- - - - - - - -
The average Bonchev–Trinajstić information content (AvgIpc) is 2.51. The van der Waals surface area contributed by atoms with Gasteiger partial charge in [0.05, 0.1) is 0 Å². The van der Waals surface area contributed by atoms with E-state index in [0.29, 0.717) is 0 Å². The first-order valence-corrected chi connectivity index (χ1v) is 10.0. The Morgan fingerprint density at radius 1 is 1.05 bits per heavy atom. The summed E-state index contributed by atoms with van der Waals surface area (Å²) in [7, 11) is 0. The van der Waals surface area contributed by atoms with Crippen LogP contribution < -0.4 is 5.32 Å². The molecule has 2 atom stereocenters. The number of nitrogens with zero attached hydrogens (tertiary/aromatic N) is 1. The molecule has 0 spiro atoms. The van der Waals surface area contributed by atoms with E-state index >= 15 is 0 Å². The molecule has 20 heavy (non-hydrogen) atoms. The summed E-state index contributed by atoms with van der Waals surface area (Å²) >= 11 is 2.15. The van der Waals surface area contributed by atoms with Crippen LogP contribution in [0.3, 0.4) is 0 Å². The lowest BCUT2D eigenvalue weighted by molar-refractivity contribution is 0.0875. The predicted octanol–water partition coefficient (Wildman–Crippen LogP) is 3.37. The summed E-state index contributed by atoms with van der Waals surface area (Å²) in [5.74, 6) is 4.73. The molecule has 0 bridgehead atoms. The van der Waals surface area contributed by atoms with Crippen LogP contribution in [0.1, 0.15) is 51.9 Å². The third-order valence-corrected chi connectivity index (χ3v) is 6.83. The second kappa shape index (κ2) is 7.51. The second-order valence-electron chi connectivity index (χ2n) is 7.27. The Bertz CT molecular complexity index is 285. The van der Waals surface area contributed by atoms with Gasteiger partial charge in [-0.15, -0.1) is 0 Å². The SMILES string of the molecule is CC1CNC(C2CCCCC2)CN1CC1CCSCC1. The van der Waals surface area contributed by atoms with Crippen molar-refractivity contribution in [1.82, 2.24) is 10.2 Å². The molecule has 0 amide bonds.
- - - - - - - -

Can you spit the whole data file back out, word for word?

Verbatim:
The average Bonchev–Trinajstić information content (AvgIpc) is 2.51. The van der Waals surface area contributed by atoms with Gasteiger partial charge in [0.05, 0.1) is 0 Å². The van der Waals surface area contributed by atoms with E-state index in [0.29, 0.717) is 0 Å². The first-order valence-corrected chi connectivity index (χ1v) is 10.0. The Morgan fingerprint density at radius 1 is 1.05 bits per heavy atom. The summed E-state index contributed by atoms with van der Waals surface area (Å²) in [7, 11) is 0. The van der Waals surface area contributed by atoms with Crippen LogP contribution < -0.4 is 5.32 Å². The molecule has 2 atom stereocenters. The number of nitrogens with zero attached hydrogens (tertiary/aromatic N) is 1. The molecule has 0 spiro atoms. The van der Waals surface area contributed by atoms with E-state index >= 15 is 0 Å². The molecule has 20 heavy (non-hydrogen) atoms. The summed E-state index contributed by atoms with van der Waals surface area (Å²) >= 11 is 2.15. The van der Waals surface area contributed by atoms with Crippen LogP contribution in [0.3, 0.4) is 0 Å². The lowest BCUT2D eigenvalue weighted by molar-refractivity contribution is 0.0875. The predicted octanol–water partition coefficient (Wildman–Crippen LogP) is 3.37. The summed E-state index contributed by atoms with van der Waals surface area (Å²) in [5.74, 6) is 4.73. The molecule has 0 bridgehead atoms. The van der Waals surface area contributed by atoms with Crippen LogP contribution in [0.1, 0.15) is 51.9 Å². The third-order valence-corrected chi connectivity index (χ3v) is 6.83. The second kappa shape index (κ2) is 7.51. The second-order valence-electron chi connectivity index (χ2n) is 7.27. The Bertz CT molecular complexity index is 285. The van der Waals surface area contributed by atoms with Gasteiger partial charge in [-0.15, -0.1) is 0 Å². The SMILES string of the molecule is CC1CNC(C2CCCCC2)CN1CC1CCSCC1. The van der Waals surface area contributed by atoms with Crippen molar-refractivity contribution in [1.82, 2.24) is 10.2 Å². The molecule has 0 amide bonds.